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The Pace of Mets Pitchers

Jon Niese wastes no time between pitches.
Jon Niese wastes no time between pitches.

Some interesting work has recently been done at Beyond the Box Score and Fangraphs on the pace at which pitchers work.  Pitch f/x, which is a system of cameras installed in all major league ballparks to collect a plethora of data about pitches, includes a timestamp when it takes the data of every pitch thrown in baseball.  Using that timestamp, both aforementioned sites calculated the average pace for pitchers.

There are some discrepancies between the numbers on the two sites, but the "pace" statistic from Fangraphs will be used for this post.  The fastest and slowest starting pitchers are listed below.  Relief pitchers weren’t included for these particular lists, but they generally operate much more slowly than starters.  The average pace for a pitcher is 21.5 seconds. 


Pitcher Pace
Mark Buehrle 16.4
Mike Leake 17.6
John Danks 17.6
Joe Blanton 17.6
Clayton Richard 17.7


Pitcher Pace
Daisuke Matsuzaka 25.9
Matt Garza 25.8
Josh Beckett 25.2
Clay Buchholz 24.6
CC Sabathia 24.6


Let’s have a look at the data on Mets pitchers:

Pitcher Pace
Jon Niese 18.3
R.A. Dickey 18.8
John Maine 20.6
Pat Misch 21.1
Mike Pelfrey 21.7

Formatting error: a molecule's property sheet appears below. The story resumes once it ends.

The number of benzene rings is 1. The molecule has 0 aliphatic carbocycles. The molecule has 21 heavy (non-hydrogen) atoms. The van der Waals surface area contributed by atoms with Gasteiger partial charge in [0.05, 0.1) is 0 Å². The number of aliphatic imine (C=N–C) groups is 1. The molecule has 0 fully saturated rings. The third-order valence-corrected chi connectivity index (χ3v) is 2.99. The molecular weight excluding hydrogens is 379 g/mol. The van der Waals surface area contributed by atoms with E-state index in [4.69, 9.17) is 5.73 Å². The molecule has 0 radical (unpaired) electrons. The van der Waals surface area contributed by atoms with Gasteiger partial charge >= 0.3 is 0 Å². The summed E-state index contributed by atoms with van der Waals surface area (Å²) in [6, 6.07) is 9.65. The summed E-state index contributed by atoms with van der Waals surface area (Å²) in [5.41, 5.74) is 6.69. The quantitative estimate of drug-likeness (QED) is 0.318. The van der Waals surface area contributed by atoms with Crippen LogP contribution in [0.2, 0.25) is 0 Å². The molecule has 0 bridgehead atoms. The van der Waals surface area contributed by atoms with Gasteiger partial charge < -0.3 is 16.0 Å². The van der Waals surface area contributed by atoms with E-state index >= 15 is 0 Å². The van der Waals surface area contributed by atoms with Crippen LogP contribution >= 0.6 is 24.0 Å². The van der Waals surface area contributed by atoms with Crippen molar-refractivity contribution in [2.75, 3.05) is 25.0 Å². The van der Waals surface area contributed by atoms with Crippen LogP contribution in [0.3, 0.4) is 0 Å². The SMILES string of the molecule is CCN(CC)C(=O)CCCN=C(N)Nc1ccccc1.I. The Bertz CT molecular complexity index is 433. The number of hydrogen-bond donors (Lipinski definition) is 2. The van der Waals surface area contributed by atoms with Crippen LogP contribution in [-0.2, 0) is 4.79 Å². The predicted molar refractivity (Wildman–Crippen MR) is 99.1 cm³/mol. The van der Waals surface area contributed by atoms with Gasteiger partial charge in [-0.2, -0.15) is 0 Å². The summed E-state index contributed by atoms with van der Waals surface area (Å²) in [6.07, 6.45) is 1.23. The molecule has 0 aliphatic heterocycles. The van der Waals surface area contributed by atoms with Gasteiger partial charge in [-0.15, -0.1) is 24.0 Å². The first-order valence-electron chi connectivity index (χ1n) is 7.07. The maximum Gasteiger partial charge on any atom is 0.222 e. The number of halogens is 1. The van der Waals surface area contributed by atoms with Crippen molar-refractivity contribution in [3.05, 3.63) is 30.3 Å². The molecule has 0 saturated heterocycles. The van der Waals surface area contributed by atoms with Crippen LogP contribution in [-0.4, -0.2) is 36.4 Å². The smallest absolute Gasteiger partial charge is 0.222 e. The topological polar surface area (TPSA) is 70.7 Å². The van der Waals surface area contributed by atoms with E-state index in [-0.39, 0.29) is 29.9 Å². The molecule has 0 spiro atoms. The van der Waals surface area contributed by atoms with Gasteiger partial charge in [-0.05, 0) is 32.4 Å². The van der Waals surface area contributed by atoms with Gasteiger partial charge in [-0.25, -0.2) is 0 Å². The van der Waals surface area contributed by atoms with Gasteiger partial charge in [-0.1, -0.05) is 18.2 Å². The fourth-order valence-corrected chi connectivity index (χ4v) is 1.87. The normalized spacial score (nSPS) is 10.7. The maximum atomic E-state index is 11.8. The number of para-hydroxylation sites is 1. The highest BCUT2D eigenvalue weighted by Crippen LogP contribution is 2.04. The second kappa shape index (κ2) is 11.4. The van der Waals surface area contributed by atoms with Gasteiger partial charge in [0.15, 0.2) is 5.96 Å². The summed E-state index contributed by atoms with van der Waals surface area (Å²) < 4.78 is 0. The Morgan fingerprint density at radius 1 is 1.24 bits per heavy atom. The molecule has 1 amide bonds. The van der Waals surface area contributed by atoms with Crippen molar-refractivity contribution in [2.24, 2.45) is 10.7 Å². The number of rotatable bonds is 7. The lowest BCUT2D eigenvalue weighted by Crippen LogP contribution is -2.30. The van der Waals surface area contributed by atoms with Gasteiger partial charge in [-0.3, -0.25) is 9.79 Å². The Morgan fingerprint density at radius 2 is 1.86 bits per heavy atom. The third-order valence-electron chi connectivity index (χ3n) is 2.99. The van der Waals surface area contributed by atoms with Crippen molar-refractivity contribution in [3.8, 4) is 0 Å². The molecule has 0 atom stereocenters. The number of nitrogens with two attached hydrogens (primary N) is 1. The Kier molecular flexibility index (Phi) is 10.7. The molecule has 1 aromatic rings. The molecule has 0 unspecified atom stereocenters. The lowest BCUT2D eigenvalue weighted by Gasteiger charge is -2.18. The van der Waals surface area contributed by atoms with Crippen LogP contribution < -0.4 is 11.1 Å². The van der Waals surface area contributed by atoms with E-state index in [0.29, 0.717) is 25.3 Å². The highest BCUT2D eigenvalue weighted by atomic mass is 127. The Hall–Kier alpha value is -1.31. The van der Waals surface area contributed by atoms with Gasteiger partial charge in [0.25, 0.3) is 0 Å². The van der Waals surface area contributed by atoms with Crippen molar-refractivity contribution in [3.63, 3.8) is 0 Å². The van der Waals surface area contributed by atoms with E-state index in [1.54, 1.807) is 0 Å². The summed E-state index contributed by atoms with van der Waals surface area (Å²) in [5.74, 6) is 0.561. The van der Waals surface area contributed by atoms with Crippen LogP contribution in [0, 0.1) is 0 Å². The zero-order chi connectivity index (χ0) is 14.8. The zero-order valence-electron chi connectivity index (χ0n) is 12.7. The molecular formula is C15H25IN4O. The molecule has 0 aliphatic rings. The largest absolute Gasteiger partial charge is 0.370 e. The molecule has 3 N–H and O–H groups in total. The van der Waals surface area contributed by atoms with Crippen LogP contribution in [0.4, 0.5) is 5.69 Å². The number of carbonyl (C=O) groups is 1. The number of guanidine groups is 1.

Johan Santana 22.1
Manny Acosta 22.2
Elmer Dessens 22.6
Fernando Nieve 22.7
Oliver Perez 23.0
Pedro Feliciano 23.0
Bobby Parnell 24.2
Francisco Rodriguez 27.6


Based upon the numbers from this season, there appears to be no correlation between pace and performance.  Some great pitchers work very slowly, and some awful pitchers work very quickly.  For that reason, pace should be considered a characteristic about a pitcher rather than a statistic.  Looking at a pitcher’s pace is much like looking at the velocity of his pitches.  It is a number that describes something about the pitcher but has no value in predicting a pitcher’s performance.

Despite a lack of statistical value, pace could still be an interesting topic to explore.  Data has just been made available to the masses on the internet.  While Francisco Rodriguez’s snail pace on the mound is probably not a surprise to Mets fans, some might have assumed that Johan Santana worked more quickly than Mike Pelfrey or Jon Niese.  Pace is now something that fans can look up online to see whether or not what they perceive corresponds with data on the topic.

Further exploration and research of pace is definitely necessary to see whether or not there’s any more value to the figure than there appears to be right now.  While comparing the pace of one pitcher to another doesn’t mean anything, perhaps there would be some value in analyzing an individual pitcher’s pace and performance to see if speeding up or slowing down his game makes a difference in the results he produces.